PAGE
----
Bangladesh’s readymade garment exports to the United States in January-August this calendar year fell by 14.56 per cent or $594 million compared with that in the same period of 2019 as consumption still remained slow in the destination due to the impact of coronavirus pandemic.
The US apparel import from Bangladesh in the first eight month of this year decreased to $3.48 billion from $4.08 billion in the same period of last year, according to the US Department of Commerce’s Office of Textiles and Apparel data.
Although the country’s export earnings from the US declined due to the pandemic, the inquiry for apparel products from global buyers increased by 86 per cent year-on-year in September by the continuing influx of US buyers, according to a recent global report.
Experts and exporters said that this was the scenario of global business due to the pandemic and it was not clear whether the major markets of apparel would rebound within the short time.
The data, however, showed that the US apparel import from Bangladesh in August, 2020 increased by 15.7 per cent or $80.50 million to $594.76 million from $514.25 million in the same month in 2019.
The impact of COVID-19 on US’s apparel import started since January this year, which turned catastrophe during April-June, and since July the scenario has started improving, Bangladesh Garment Manufacturers and Exporters Association president Rubana Huq told New Age on Thursday.
‘Until June, US’s clothing import from Bangladesh was not showing any sign of recovery, where import from world declined by 43 per cent in June, the decline from Vietnam and Bangladesh were 20 per cent and 57 per cent respectively,’ she said.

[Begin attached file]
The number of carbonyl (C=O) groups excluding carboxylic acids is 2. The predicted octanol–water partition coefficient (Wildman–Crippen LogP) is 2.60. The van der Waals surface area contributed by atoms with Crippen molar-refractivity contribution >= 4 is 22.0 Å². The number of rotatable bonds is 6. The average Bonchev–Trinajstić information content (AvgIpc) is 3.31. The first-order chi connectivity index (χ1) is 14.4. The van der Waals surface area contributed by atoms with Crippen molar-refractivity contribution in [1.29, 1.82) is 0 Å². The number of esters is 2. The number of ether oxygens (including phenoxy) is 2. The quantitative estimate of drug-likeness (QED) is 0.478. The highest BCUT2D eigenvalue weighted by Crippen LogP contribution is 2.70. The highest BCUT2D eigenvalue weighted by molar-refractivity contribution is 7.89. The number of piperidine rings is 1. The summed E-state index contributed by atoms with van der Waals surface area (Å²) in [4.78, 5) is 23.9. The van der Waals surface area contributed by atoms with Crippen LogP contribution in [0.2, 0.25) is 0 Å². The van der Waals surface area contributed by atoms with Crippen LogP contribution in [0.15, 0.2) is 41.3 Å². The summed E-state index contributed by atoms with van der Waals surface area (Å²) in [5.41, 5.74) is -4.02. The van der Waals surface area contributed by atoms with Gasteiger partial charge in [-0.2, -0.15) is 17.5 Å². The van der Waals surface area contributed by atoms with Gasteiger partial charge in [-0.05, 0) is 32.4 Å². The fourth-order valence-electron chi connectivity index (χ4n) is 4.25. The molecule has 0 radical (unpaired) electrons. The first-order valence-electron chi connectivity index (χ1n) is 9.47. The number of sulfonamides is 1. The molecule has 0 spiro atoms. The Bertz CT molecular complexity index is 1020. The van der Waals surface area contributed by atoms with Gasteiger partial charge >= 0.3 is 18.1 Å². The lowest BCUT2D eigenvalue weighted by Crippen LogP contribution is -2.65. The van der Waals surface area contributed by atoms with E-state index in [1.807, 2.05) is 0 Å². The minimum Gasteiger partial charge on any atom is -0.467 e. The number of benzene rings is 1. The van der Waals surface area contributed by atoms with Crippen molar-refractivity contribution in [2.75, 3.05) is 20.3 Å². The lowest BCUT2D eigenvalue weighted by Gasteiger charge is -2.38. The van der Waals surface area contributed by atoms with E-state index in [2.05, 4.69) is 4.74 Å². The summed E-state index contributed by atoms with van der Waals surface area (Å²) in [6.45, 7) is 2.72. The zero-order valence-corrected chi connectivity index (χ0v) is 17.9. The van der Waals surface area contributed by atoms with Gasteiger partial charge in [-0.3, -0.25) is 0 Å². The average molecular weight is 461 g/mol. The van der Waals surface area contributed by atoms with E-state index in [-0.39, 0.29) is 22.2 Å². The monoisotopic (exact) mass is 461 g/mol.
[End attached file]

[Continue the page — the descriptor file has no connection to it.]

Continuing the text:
So, Bangladesh’s recovery in the US market, significantly throttled by reinstatement of cancelled goods, is visible since July, Rubana said.
During January-August 2020, the unit price of apparel import by the US from Bangladesh declined by 3.17 per cent, which was as high as -3.70 per cent in the month of August year-on-year, the BGMEA president said.
The data showed that the US demand for apparel in January-August 2020 dropped by 29.52 per cent to $40.38 billion from $57.30 billion in the same period of last year.
According to the data, Bangladesh’s apparel export to the US in August this year grew by 20.1 per cent in volume (million square metre) whereas the export in value increased by 15.7 per cent.
‘It means unit price of product is compromised in the US market due to the effect of the coronavirus pandemic,’ Policy Research Institute of Bangladesh executive director Ahsan H Mansur told New Age on Thursday.
He said that Bangladesh was still producing the orders which were previously halted by the buyers due to the pandemic.
Growth future in the US and the European Union are gloomy as the markets are mature and their economies remain under ‘life support’ due to the pandemic, Ahsan said.
He recommended that Bangladesh should devise policy keeping in mind the growing market of Asia and manufacturers would have to go for forward looking transformation.
Vietnam’s apparel export to the US in the January-August of 2020 fell by 9.77 per cent to $8.17 billion from $9.06 billion in the same period of 2019.
Cambodia’s RMG export to the US in eight months of this year increased by 4.20 per cent or $89 million to $1.80 billion from $1.72 billion in the same period of 2019.
The US apparel import from China in the period decreased by 47.91 per cent to $9.16 billion from $17.59 billion in the same period of 2019, the data showed.
A recent study conducted by QIMA, supply chain compliance solutions provider, showed that Bangladesh saw its demand for textile and apparel inspections surging by 86 per cent year-on-year in September.
It said that the demand for inspections and audits in South Asia rose across the board in July-September, as the tentative recovery that had begun in June continued and progressively accelerated for three consecutive months (inspection demand volumes climbed by 7 per cent year-on-year in July, 10 per cent in August and 28 per cent in September).
‘This recovery is being led by South Asia’s textile powerhouses such as Bangladesh, where demand for textile and apparel inspections surged 86 per cent year-on-year in September, propelled, among other factors, by the continuing influx of US buyers as they continue diversifying their apparel supply chains away from China,’ the report read.
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